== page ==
In last Friday’s announcement, the president said:  “Due to the diversity of the resources being provided and the intensity of the activities to be undertaken, it has become necessary to reconfigure the Emergency Operations Centre (EOC) into a separate entity that will have a robust command and control structure to effectively eradicate ebola. In that regard, the EOC has been renamed the National Ebola Response Centre (NERC).”

And to confuse matters even more, Koroma said he has relocated the EOC (now NERC) next door to the newly established United Nations Mission for Ebola Emergency Response (UNMEER) at the premises of the former Special Court for Sierra Leone at New England in Freetown.

But with financial resources stretched and the UN calling for developed countries to make good on their pledge to provide the one billion dollars needed to tackle Ebola, few will understand why president Koroma continues to muddy the waters with his endless reshuffling and reorganisation of his Ebola strategy, whilst thousands are dying in Sierra Leone.

The president has now appointed himself head of the National Ebola Response Centre (NERC), and his defence minister appointed the new chief executive.

Last Friday’s statement from State House said that; “The governing body of NERC will be headed by his excellency the president”, rather than the joint governance arrangement decreed by Koroma in August, with the reconstituted Emergency Operations Centre (EOC) co-chaired by the WHO representative and the country’s Chief Medical Officer.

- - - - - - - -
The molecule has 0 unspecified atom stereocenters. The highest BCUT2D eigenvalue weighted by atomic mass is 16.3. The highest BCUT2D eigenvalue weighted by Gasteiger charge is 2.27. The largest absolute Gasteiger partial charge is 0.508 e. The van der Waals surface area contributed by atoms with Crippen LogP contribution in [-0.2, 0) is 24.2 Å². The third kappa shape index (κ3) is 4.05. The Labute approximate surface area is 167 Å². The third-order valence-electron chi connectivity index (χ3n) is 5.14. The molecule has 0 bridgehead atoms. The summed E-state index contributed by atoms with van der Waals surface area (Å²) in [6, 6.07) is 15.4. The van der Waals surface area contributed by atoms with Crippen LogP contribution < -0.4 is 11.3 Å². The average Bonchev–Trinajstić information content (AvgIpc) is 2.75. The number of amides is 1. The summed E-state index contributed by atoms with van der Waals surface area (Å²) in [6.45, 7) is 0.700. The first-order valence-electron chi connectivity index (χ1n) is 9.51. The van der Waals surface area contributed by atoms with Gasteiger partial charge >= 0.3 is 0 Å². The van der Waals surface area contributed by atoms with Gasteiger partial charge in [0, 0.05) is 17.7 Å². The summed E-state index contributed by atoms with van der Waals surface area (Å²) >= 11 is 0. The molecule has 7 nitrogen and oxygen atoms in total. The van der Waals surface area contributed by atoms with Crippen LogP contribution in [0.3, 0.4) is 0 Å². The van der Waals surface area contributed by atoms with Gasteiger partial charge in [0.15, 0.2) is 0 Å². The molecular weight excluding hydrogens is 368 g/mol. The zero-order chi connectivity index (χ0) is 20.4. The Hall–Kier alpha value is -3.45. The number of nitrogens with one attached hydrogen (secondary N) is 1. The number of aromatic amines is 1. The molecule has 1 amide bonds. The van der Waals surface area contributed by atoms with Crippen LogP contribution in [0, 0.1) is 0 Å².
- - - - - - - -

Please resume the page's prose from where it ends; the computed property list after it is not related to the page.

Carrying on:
Palor ContehBut what is even more baffling and stupendous is the appointment of the country’s defence minister – retired Major Palo Conteh (Photo: Courtesy of Cokorioko) as chief executive officer of the NERC. Will Palo Conteh’s appointment be subject to parliamentary approval?

After failing to provide effective leadership at the helm of the military and amid accusations of corruption, the defence minister is now responsible “for the implementation of the National Ebola Response Plan (NERP) and all.” But it not clear what “and all’’ entails.

Is this a euphemism for responsibility for medical staff management, resource allocation, and budget management?

According to State House, while Palo Conteh is “on special assignment from his current position as minister of defence, the president will provide general oversight of the ministry of defence,” – effectively now the minister of defence as well as head of state.

So what exactly will be Palo Conteh’s role at the new NERC?

State House says that “he will together with other players develop a synchronization matrix that will ensure the efficient and sustained utilization of the massive support coming into Sierra Leone from diverse sources for the fight against ebola. It will also be his responsibility to regularly brief his Excellency the president on the progress being made in fighting the disease.”

But is this simply another case of appointing the mouse to looking after the cheese, as is becoming ever popular at State House – even in the face of Ebola?